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Aug 22, 2013

How to really show the importance of Yeshiva High Schools

Yitzchak Pindros, City Councilman in Jerusalem for UTJ, has revealed and exposed a letter sent by the Director of the Ministry of Education, last year, to Mayor of Jerusalem Nir Barkat about the importance of opening Haredi Yeshiva High Schools in which the students will study a full curriculum and take the bagrut matriculation exams.

Pindros has exposed the letter to show what the Ministry of Education's target is, and also to reveal that they are working to designate a plot of land for a building for one such yeshiva high school which is currently not in Jerusalem, at the expense of the schools in Jerusalem that already have a shortage of buildings and classrooms.
(source: Ladaat)

It happens to be that I disagree with Pindros and see no problem with them seeing such schools as very important and encouraging more of them and helping them when possible. I am not commenting about a specific yeshiva and/or a specific building or plot of land and who should or should not get it, but overall I think such yeshivas should be encouraged.

After having said that, I think there is another issue that must be dealt with. If the Ministry of Education really wants to encourage such yeshivas and open more of them and grow the existing ones, as it is a matter of great importance, they should deal with the contents of a recent Ynet article in which it was revealed how exorbitant the tuition is in thee yeshiva high schools. I have a child in one of these types of schools, so Ynet was not telling me anything new, but for most people it was shocking information to see how much money parents have to pay for these schools.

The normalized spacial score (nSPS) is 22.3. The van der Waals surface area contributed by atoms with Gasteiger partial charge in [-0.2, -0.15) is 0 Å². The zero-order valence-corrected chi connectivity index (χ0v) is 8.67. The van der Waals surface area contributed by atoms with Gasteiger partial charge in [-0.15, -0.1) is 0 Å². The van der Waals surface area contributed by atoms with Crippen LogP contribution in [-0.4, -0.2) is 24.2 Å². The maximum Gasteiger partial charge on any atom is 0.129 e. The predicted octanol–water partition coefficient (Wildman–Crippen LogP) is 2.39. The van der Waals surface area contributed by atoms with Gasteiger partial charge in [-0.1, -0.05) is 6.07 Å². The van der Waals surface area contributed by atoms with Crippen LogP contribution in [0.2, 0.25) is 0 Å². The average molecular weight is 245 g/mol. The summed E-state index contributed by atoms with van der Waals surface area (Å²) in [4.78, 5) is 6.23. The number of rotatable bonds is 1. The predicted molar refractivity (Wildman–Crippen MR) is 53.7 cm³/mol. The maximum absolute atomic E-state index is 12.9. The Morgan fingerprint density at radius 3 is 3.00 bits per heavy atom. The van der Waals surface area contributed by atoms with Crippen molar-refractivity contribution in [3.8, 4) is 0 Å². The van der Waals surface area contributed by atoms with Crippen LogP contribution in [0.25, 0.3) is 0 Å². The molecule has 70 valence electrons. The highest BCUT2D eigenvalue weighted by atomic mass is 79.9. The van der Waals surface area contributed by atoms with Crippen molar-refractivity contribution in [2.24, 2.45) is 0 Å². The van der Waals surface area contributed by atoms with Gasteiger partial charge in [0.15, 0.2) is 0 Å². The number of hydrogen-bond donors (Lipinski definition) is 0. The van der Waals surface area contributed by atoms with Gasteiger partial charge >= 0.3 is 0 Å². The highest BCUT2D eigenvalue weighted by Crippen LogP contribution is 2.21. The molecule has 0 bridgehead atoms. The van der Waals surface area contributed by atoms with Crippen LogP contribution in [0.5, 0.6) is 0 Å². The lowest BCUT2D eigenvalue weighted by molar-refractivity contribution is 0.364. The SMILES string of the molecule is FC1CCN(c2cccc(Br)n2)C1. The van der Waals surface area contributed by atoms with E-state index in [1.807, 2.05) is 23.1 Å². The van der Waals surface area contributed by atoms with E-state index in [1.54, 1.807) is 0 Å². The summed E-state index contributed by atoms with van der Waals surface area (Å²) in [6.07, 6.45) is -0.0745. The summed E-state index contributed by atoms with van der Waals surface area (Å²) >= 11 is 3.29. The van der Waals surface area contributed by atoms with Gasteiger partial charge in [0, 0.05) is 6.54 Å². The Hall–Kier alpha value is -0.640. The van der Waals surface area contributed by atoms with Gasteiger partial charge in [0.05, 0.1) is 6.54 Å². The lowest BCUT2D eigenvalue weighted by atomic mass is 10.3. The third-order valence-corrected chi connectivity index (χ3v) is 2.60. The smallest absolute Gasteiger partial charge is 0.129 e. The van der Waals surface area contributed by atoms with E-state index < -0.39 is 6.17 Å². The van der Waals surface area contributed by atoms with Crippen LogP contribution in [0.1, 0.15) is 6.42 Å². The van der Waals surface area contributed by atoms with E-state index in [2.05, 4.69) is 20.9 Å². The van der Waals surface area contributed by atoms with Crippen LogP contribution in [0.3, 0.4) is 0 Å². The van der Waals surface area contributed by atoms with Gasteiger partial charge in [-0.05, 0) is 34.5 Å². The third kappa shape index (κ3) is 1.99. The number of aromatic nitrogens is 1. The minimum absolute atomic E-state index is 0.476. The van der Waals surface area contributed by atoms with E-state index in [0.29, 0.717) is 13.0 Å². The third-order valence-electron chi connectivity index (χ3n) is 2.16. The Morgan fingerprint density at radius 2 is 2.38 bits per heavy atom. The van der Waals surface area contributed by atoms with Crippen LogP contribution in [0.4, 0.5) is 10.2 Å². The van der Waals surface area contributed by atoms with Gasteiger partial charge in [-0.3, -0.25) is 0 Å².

if the government really wants to encourage such schools and encourage parents to send their kids to these schools, they should be subsidizing the tuition much more than they are, if they are at all. The tuition costs are so high that plenty of people would like to send to these schools, but just decide that they cannot. If the government really saw these schools as something so important, they would find ways to cut the costs to parents so the schools are more affordable.

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  1. 100% with you. It is not a cheap option. These schools cost more because the kids learn more - a lot of Torah plus they need excellent English and math teachers who can cover the curriculum in the limited hours on a high level, they need top-notch rebbes or kids will not want to come, they need to pay for three meals a day because the boys eat there (school is from 7:30 am - 8:30 pm....) But then again, it is a good investment because it costs a lot later on to go to a catch-up program before you can even begin higher education...

  2. yes, it is understandable why it costs more, but if the government really wants to encourage such institutions and ensure their success, they should be giving more funding to them, which will make it easier for parents to go that route.

  3. Agreed, the government should fund this!
    At least in RBS we are blessed to have a 100% non-profit community Mesivta boys high school, where every agura of tuition goes to pay for the food, teachers' salaries, etc...

  4. I seem to see that the government really does save a lot of money on the Haredi/religious sectors. There used to be dati high schools, but the reduced quality scared away many datiim to yeshivot tichoniot and mamad high school closed down. The yeshivot have a lot more independence but the cost is high, and after the recent Lapid-Bennet cuts, they will have to cut back on hours and lay-off teachers. Isn't it time for the dati and haredim to retake the high schools the government should be providing?

  5. A lot of the yeshiva high schools are "amutot" and don't get full support from the government. That's the big problem. I stopped teaching English in one, because I could no longer handle the difficult lack of transportation. In govt schools the govt provides transportation to teachers in rural areas when there aren't direct buses.

  6. I think the government is cutting transportation this year. I always thought that teachers had it very nicely with that door-to-door perk, but frankly, I thought it was good for many many reasons.


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